- Denver is expanding its composting program in 2016, opening services to 7,500 more homes for a total of 17,500 homes by the end of 2016. New routes will be rolled out in the coming weeks and continue through summer according to the manager of Denver Recycles/Solid Waste Management Charlotte Pitt, as reported in Denver Post. The expansion will be in areas bordering established routes — largely in the city's southeast and southwest areas.
- Startup costs, including a new truck purchased in 2015, are about $400,000 per route; the 2016 budget is $660,000. Participants in this weekly curbside service, who receive a 2-gallon pail and large trash container, pay $9.70 per month per quarter or $107 for the entire year.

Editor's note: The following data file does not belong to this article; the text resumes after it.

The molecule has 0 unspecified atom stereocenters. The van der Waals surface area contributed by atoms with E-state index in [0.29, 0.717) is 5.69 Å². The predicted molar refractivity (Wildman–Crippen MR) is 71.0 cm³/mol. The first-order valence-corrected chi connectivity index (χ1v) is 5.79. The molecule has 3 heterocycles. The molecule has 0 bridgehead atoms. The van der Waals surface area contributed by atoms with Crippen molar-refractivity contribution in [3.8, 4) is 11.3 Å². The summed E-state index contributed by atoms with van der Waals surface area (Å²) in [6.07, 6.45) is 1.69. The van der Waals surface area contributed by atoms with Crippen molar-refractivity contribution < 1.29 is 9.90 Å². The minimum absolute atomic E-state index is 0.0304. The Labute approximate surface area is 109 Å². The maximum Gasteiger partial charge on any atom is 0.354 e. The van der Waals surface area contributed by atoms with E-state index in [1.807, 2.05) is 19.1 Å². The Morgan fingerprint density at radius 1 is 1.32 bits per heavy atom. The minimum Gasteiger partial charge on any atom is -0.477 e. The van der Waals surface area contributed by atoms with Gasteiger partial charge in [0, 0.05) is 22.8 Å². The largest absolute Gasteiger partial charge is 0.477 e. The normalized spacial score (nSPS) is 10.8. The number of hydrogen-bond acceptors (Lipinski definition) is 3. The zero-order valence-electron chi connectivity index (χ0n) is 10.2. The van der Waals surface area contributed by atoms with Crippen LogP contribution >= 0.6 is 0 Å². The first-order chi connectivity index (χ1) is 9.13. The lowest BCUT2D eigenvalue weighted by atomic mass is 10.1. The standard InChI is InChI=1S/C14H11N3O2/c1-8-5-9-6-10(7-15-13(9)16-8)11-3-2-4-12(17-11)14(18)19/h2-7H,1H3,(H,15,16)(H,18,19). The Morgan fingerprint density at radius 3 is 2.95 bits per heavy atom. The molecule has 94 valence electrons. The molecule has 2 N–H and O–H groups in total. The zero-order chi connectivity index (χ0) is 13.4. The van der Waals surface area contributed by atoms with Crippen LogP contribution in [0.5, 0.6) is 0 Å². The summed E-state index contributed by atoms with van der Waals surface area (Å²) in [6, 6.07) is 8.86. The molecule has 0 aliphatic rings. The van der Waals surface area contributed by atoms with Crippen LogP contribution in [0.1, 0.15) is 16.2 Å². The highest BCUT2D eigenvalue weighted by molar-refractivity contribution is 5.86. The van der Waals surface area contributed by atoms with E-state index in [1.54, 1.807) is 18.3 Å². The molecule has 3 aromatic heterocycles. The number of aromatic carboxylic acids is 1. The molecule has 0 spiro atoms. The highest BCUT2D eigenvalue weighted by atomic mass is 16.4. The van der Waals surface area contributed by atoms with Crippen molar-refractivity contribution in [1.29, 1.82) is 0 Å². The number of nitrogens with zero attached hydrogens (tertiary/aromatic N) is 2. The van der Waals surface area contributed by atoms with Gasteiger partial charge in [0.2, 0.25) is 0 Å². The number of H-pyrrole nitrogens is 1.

- Councilman Chris Herndon, who co-sponsored a bill to fund the expansion, hopes the city can offer the service for free within about two years.
Denver residents' composting rates rank relatively low. An Environmental Protection Agency (EPA) report showed Americans generated 254 million tons of waste in 2013, and diverted 87 million tons of it through both composting and recycling — amounting to a 34% diversion rate — compared to Denver's 16%.
The city is working on increased composting, having launched a pilot compost project in 2008, a fee-based service in 2010, and expanding to four routes in 2014. The newest expansion in the works is intended to motivate residents to get on par with the national average.
But, said Pitt, "Because it's still fee-based, we're not seeing the same level of participation as [the free] recycling [more than 70% recycle]. But it's a step in the right direction."